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Where am I?

by Rabbi Lazer Gurkow

  

Library » Jewish Identity » Who/What is a Jew? | Subscribe | What is RSS?


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The Lost Child

When I was younger, my father often talked of the proverbial child who never got to school on time. If it wasn’t his pants, it was his hat. If it wasn’t his hat, it was his socks. If it wasn’t his clothing, it was his homework. There was always something missing and he was constantly scrambling to find it.

When I was younger, my father often talked of the proverbial child who never got to school on time. If it wasn’t his pants, it was his hat. If it wasn’t his hat, it was his socks. If it wasn’t his clothing, it was his homework. There was always something missing and he was constantly scrambling to find it.

One day the boy penned a list. “Pants and shirt are on the chair, shoes and socks are beside the bed, my homework is in the school bag and my bag is at the door.” After a moment he added: “And I am in bed.”

The next morning he awoke to find everything exactly where the list indicated it would be, but he still came late to school. Try as he might, he could not find himself in bed.

This proverbial child is us. We are on the constant lookout for gadgets that remind us where we are. A friend recently told me of a new cell phone with a GPS chip. “Now,” he proudly told me, “I can never get lost. My phone will always guide me back home.”

We need to prioritize between the many hats that we wear and choose from the many values that we juggle
A Timeless Question

I caught myself reflecting on the first chat that G-d had with Man. Adam and Eve ate from the forbidden fruit and G-d descended to investigate. Hearing the celestial footsteps, Adam went into hiding. “Ayekah,” thundered G-d. “Adam, where are you?”1

G-d surely knew where Adam was, but he wanted Adam to know too. Adam had sinned and G-d called him on it. “You have only been alive for ten hours2 and you have already defied my will? What’s with you? Where are you?”3

This kind of question cannot be answered with a GPS signal. No, not this one. Because this is not so much a question of “Where are you,” but of, “Who are you?”

The Identity Question

We live in an ambiguous age and we often find it difficult to identify our true selves. We must decide who and what we really are. At our very core, in our heart of hearts, at our point of quintessence, who are we?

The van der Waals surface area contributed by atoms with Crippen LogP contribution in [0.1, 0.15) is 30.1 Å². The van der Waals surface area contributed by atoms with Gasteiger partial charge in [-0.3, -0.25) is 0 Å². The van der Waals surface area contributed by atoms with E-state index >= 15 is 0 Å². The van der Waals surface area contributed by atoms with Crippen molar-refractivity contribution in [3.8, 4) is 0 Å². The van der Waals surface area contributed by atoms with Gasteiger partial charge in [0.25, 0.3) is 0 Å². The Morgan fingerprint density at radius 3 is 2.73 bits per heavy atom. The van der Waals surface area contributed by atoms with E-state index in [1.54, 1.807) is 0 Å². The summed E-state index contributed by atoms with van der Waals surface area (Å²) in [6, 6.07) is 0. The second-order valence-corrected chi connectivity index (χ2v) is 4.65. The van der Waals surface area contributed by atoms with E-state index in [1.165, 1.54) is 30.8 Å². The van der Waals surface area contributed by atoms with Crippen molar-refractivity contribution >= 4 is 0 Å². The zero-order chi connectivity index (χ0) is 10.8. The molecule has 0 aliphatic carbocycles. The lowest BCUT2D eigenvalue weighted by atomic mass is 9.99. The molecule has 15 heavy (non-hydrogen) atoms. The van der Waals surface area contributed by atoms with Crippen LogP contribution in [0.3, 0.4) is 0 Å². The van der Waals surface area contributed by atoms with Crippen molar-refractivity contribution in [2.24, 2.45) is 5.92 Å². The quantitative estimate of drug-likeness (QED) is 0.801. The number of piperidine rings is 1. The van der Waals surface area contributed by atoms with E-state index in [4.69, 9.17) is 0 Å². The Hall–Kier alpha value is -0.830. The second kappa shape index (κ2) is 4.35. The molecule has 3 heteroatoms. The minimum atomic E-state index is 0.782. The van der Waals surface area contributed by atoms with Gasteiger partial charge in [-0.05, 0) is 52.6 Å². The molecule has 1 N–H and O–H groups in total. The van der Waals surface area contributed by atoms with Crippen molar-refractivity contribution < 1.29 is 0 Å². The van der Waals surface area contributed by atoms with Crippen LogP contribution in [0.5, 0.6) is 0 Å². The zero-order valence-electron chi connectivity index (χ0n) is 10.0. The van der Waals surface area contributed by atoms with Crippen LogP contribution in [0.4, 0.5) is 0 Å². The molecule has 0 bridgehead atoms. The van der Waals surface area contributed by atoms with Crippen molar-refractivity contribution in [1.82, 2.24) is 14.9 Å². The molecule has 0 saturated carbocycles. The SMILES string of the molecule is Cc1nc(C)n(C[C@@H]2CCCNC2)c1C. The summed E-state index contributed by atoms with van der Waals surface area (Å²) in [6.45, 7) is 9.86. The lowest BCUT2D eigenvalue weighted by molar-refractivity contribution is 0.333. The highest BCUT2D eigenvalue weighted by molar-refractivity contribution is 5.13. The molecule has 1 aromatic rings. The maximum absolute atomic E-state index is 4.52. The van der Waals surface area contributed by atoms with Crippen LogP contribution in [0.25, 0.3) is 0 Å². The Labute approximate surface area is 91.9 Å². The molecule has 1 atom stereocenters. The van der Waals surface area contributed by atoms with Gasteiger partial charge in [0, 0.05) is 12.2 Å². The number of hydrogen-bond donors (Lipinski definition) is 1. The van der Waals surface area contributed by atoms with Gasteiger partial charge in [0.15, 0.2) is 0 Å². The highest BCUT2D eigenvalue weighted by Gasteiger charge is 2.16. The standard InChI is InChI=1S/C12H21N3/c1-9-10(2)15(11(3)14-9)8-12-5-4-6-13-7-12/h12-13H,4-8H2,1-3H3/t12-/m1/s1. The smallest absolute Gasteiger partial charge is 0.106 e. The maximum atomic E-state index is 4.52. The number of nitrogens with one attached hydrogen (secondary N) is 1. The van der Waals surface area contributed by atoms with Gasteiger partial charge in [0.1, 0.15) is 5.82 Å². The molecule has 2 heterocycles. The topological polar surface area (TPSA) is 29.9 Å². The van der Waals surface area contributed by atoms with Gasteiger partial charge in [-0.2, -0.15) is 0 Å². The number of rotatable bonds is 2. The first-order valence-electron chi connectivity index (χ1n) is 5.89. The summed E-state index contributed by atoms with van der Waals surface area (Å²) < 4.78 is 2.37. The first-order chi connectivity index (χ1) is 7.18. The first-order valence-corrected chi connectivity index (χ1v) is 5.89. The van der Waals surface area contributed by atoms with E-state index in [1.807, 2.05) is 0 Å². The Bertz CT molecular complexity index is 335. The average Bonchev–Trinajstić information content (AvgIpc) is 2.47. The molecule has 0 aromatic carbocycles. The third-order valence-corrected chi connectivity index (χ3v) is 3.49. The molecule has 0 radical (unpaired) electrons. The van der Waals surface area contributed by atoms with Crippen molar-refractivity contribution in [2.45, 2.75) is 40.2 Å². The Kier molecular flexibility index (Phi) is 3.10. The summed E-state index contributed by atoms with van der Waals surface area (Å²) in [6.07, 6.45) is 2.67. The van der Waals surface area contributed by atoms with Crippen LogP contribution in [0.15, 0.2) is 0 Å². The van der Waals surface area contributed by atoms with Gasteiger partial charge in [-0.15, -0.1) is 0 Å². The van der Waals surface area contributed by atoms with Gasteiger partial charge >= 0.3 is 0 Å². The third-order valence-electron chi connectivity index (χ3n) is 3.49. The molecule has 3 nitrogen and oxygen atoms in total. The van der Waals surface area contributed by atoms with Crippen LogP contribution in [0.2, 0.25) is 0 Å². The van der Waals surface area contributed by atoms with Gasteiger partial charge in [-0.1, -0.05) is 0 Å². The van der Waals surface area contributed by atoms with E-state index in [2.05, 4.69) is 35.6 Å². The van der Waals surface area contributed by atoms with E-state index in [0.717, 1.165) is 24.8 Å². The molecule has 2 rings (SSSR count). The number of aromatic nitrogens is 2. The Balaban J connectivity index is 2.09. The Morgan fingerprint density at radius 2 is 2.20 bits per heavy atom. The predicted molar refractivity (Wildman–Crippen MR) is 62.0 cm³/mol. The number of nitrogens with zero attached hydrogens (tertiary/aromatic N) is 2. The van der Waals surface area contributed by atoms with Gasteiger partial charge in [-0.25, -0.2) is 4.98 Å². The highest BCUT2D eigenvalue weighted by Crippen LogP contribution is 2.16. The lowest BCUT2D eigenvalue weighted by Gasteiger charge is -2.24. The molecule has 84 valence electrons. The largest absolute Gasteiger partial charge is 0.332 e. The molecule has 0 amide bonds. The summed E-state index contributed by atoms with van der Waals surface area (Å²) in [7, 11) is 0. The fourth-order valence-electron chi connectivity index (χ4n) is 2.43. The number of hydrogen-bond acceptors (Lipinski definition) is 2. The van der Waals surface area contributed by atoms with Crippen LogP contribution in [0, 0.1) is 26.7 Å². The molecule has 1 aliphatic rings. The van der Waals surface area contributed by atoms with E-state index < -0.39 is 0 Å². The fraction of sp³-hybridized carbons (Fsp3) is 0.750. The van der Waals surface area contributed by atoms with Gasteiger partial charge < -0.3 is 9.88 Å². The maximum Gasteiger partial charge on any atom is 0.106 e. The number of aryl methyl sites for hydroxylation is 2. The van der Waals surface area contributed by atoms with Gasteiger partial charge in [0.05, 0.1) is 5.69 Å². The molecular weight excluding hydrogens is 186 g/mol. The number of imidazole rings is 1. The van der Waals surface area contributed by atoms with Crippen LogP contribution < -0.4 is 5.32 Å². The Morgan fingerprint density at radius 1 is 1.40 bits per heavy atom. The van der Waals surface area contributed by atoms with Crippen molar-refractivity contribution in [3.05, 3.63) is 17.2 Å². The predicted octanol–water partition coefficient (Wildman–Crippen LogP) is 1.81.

We live in an ambiguous age and we often find it difficult to identify our true selves. We must decide who and what we really are. At our very core, in our heart of hearts, at our point of quintessence, who are we?

Am I a professional or a family member, a husband or a friend, a patriot or a Jew? What is my main role? What is in the forefront? What describes the true me?

We, in the Diaspora, live among host cultures that are larger and more dominant than our own. We often dress like them, act like them and talk like them. We often befriend them, join their social circles and identify with them.

The question, “Ayekah,” echoes through the corridors of time. It pierces the veil of history. Its unceasing demand prompts us to take a stand. We need to prioritize between the many hats that we wear and choose from the many values that we juggle.

What are my primary concerns? Are my secular studies more important than my Torah studies? Is acceptance in the right social circle more important than belonging to the Jewish nation? Is my commitment to my host nation greater than my commitment to Torah?

What to Do?

Footnotes

  • 1. Genesis 3:9.
  • 2. See Talmud, Sanhedrin 38b.
  • 3. This interpretation is attributed to the first Lubavitcher Rebbe, Rabbi Schneur Zalman of Liadi, founder of Chassidut Chabad (1745–1812). Beis Rebbe, R. Chaim Meyer Hillman (Kehot Publication Society, 1953) ch. 22. Rashi (R. Shlomo Yitzchaki, Troyes France, 1040-1105) offers a simpler explanation: G-d knew that Adam was tense and sought to calm him with a conversation opener.

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Torah
Torah is G–d’s teaching to man. In general terms, we refer to the Five Books of Moses as “The Torah.” But in truth, all Jewish beliefs and laws are part of the Torah.
Passover
A Biblically mandated early-spring festival celebrating the Jewish exodus from Egypt in the year 1312 BCE.
Seder
Festive meal eaten on the first two nights of the holiday of Passover (In Israel, the Seder is observed only the first night of the holiday). Seder highlights include: reading the story of the Exodus, eating Matzah and bitter herbs, and drinking four cups of wine.
Jacob
Third of the three Patriarchs and father of the Twelve Tribes. Lived most his life in Canaan and died in Egypt in 1505 BCE. Also known by the name of "Israel."
Adam
The first man, created by G-d on the sixth day of creation. He was banished from the Garden of Eden after eating from the forbidden fruit of the forbidden knowledge. Died in 2830 BCE.
Joseph
Firstborn son of Rachel and Jacob. Because he was Jacob's favorite son, his brothers conspired against him and sold him into slavery He ended up in Egypt where he became viceroy of the land, and eventually brought his entire family to Egypt. Died in 1451 BCE.
G-d
It is forbidden to erase or deface the name of G-d. It is therefore customary to insert a dash in middle of G-d's name, allowing us to erase or discard the paper it is written on if necessary.